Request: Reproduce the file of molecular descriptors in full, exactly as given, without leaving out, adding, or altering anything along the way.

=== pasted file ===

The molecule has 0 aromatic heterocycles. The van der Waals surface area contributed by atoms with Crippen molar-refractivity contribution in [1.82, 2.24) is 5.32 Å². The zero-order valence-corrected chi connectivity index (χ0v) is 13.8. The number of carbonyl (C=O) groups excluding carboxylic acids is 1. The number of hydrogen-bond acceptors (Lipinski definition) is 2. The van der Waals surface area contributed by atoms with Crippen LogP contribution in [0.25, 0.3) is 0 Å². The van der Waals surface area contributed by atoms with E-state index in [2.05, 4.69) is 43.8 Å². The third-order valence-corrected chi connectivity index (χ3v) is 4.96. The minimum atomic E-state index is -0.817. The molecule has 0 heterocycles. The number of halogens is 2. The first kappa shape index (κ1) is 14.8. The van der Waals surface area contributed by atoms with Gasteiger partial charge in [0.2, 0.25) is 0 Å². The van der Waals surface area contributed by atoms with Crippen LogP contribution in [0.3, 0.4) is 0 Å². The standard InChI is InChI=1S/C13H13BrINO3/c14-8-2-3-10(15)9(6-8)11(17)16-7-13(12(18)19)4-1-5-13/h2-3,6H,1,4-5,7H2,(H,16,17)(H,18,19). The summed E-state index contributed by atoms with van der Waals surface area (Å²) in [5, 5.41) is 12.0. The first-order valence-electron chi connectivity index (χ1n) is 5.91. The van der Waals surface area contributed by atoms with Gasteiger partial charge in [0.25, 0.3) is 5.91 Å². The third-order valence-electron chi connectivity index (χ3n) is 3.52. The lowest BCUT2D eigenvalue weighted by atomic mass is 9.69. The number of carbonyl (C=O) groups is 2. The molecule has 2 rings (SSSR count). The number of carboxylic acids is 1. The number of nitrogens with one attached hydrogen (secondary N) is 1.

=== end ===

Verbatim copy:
The molecule has 0 aromatic heterocycles. The van der Waals surface area contributed by atoms with Crippen molar-refractivity contribution in [1.82, 2.24) is 5.32 Å². The zero-order valence-corrected chi connectivity index (χ0v) is 13.8. The number of carbonyl (C=O) groups excluding carboxylic acids is 1. The number of hydrogen-bond acceptors (Lipinski definition) is 2. The van der Waals surface area contributed by atoms with Crippen LogP contribution in [0.25, 0.3) is 0 Å². The van der Waals surface area contributed by atoms with E-state index in [2.05, 4.69) is 43.8 Å². The third-order valence-corrected chi connectivity index (χ3v) is 4.96. The minimum atomic E-state index is -0.817. The molecule has 0 heterocycles. The number of halogens is 2. The first kappa shape index (κ1) is 14.8. The van der Waals surface area contributed by atoms with Gasteiger partial charge in [0.2, 0.25) is 0 Å². The van der Waals surface area contributed by atoms with Crippen LogP contribution in [0.3, 0.4) is 0 Å². The standard InChI is InChI=1S/C13H13BrINO3/c14-8-2-3-10(15)9(6-8)11(17)16-7-13(12(18)19)4-1-5-13/h2-3,6H,1,4-5,7H2,(H,16,17)(H,18,19). The summed E-state index contributed by atoms with van der Waals surface area (Å²) in [5, 5.41) is 12.0. The first-order valence-electron chi connectivity index (χ1n) is 5.91. The van der Waals surface area contributed by atoms with Gasteiger partial charge in [0.25, 0.3) is 5.91 Å². The third-order valence-electron chi connectivity index (χ3n) is 3.52. The lowest BCUT2D eigenvalue weighted by atomic mass is 9.69. The number of carbonyl (C=O) groups is 2. The molecule has 2 rings (SSSR count). The number of carboxylic acids is 1. The number of nitrogens with one attached hydrogen (secondary N) is 1.